Companies from Uber to Google are working on self-driving cars. But if cars are driving themselves, what are riders supposed to do? Volvo has the answer: marathon Making a Murderer on Netflix.
At least that's one option the car company is building into its autonomous vehicle, Concept 26. During CES 2016, Volvo said it's working with Ericsson to put high-definition streaming systems in its cars so riders can chill and watch movies.
The partnership with Ericsson is key. One of the biggest hurdles to streaming while driving is securing a reliable network connection. As many drivers know, it's difficult to get a signal through long stretches of backcountry roads and mountainous parkways. To avoid constant buffering and failed streaming, Ericsson is facilitating a fast and steady data supply through cloud services specifically tailored for in-car streaming.
Volvo and Ericsson aren't stopping at streaming either. The duo want to help riders decide what to watch. Volvo's system will compare TV show and movie lengths against potential routes to serve up suggestions for what passengers can watch while in transit.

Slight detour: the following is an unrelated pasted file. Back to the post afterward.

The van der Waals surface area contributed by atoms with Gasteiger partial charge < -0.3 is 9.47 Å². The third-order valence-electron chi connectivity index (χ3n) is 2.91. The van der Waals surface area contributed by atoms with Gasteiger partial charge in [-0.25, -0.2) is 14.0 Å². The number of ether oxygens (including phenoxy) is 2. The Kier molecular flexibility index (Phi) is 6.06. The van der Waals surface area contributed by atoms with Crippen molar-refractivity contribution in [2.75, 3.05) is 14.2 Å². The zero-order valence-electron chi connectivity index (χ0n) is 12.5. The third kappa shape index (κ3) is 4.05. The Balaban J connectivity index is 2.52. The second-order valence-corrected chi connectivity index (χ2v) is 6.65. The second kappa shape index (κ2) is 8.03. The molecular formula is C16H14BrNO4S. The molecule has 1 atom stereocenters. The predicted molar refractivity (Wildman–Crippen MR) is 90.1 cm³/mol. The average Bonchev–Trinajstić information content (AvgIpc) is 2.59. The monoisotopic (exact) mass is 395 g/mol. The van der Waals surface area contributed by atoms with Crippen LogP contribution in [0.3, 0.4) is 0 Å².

The car will take routes based on the length of a show. For instance, if a passenger wants to watch two episodes of Master of None but the fastest path to her destination is 45 minutes, Volvo's system will add another 15 minutes to the route so she can watch both episodes to completion.
Those unimpressed with in-car Netflix streaming (maybe they've watched too much Knight Rider?) can take solace in a separate partnership Volvo is cultivating to add voice control to its concept car. Volvo is teaming up with Microsoft so car owners can put a destination into navigation, lock doors, set off the car horn and heat up the vehicle remotely from Microsoft's wearable Band 2.
It may be a long time before drivers feel comfortable enough to fully take their eyes off the road and relax, but Volvo is envisioning a future where they can.